A Dozen Killed. Hundreds Arrested. Many Feared “Disappeared”. Government Media in Pre-1994 Rwandan Genocide Gear. U.S.-Donated Military Equipment Deployed, Killing Civilians.

  • More than a dozen people have been killed. Over 70 injured after riot police and paramilitary forces opened fire on crowds of peaceful protesters in the towns of Bamenda, Buea and Kumba located the two English-speaking regions of Cameroon, whose eight other regions (80% of the population) speak French.
  • State-owned media says four were killed. Social media has overwhelming evidence (pictures and videos) that many more were killed and many may have been “disappeared”. Female students have been raped, including the 17-year-old niece of an MP, Hon. Joseph Wirba, whose citation of Thomas Jefferson’s “when injustice becomes law, resistance becomes a duty” has become a rallying call.
  • The strikes by lawyers and teachers were aimed to protest the dominance of French-speaking teachers and the use of French in courts in the English-speaking regions.
  • President Biya’s offer to appease the strike organizers with 2 billion francs CFA (about $s400 million) in subsidies to schools and a recruitment drive for 1,000 bilingual teachers has been ridiculed as a “bribe” and is considered too little, too late.
  • The violent response to strikes by lawyers, teachers, students, taxi bike riders, etc. triggered widespread street protests, making a wide range of political demands, from an end to discrimination based on language to outright independence.
  • The Diaspora in several Western capitals, including in the USA decry the use of military hardware donated by the US government and intended to fight Boko Haram terrorists that have been used against civilians.
  • The main English-speaking movements (SCNC, Ambazonia, SCARM, SCARPO, SYCL, etc.) have banded together to form the Movement for the Restoration of the Independence of Southern Cameroons (MoRISC) which has published an ambitious – even daring – roadmap aiming for the restoration of independence by 1 October 2017.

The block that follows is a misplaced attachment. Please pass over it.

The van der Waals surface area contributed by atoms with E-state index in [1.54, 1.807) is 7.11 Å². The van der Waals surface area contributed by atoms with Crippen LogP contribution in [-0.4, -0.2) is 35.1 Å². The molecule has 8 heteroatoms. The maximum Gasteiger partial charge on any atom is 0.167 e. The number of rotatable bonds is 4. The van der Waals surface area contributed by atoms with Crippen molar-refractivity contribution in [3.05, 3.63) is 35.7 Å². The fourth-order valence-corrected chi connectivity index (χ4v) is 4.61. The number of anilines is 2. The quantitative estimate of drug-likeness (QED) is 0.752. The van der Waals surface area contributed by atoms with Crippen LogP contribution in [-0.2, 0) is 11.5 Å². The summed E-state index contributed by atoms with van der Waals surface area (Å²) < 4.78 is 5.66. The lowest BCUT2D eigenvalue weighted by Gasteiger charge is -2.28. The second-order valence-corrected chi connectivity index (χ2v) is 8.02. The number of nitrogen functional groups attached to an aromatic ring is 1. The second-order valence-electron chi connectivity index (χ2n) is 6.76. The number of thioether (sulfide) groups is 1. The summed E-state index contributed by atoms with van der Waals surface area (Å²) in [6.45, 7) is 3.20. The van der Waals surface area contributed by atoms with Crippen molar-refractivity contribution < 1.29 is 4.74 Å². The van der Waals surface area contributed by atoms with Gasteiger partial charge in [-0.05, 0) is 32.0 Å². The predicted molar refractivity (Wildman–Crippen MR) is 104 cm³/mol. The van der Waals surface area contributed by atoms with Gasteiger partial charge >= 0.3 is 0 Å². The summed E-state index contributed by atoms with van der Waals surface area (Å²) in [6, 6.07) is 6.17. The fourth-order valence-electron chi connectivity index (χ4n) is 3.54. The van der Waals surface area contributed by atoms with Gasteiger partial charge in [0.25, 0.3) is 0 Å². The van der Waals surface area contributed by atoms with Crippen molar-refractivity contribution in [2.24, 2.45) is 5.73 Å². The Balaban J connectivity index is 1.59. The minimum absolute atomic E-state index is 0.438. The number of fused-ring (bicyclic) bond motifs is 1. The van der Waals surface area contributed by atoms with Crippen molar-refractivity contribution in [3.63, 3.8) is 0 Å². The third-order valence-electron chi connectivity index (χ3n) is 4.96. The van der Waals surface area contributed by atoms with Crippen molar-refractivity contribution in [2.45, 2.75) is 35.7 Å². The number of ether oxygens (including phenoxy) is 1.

• The Government Spokesperson and state-owned media sound increasingly like Radio Mille Collines ahead of the 1994 genocide in Rwanda – calling protesters “rebels”, “insurgents”, “terrorists” and “secessionists”; and justifying police violence as “self defense”. Fears of genocide are accentuated by a statement in parliament a year ago by a Minister that the 1961 merger between the two Cameroons was meant to be like “putting a cube of sugar into a bowl of water”.
  • President Biya’s policy is to achieved what he calls “national integration”, seen as a euphemism for “assimilation” of the minority.
  • The botched decolonization of La Republique du Cameroun or present-day French-speaking Cameroun (independent on 1 January 1960) and of the British-ruled Southern Cameroons or present-day English-speaking Cameroon (independent on 1 October 1961) are at the genesis of the ongoing crisis.
  • Following the two independences, an experiment at building national unity based on two equal states (East Cameroon and West Cameroon) lasted 11 years, until 20 May 1972 when the French-speaking majority voted overwhelmingly in a referendum to set up a unitary state. Six years earlier, all opposition parties had been banned.
  • Biya inherited this system in November 1982 and has hardly changed it in his 34 years of one-man rule, taking advantage of the all-powerful presidential powers to put a end to the “United Republic” (started in 1972) when he reverted in April 1984 to the name of La Republique du Cameroun.
  • English-speaking pro-independence activists argue that the 1984 presidential decree constitutes secession by the French-speaking part, leaving Southern Cameroons with the choice of either submitting to “black-on-black” colonialism or restoring the independence of Southern Cameroons.
  • One poll by one of the country’s Catholic universities has suggested that an overwhelming majority of English-speaking citizens (88%) are for independence.
  • A 2009 ruling by an African Union-created court based in Banjul (The Gambia) recognized Southern Cameroonians as “a people, different from the people of French-speaking Cameroon”.
  • President Biya’s government has failed to implement the part of the ruling which ordered a dialogue, moderated by the court, between the two peoples of the Cameroons. Expected to hold in 180 days, it had not convened seven years after.
  • Last Friday, 9 December 2016, SCARPO submitted paperwork before the court in The Gambia, asking it to grant non-objection for the admission of Southern Cameroons as a member of the African Union – a vital first step if the territory and its people are to regain international sovereignty.

Movement for the Restoration of the Independence of Southern Cameroons (MoRISC)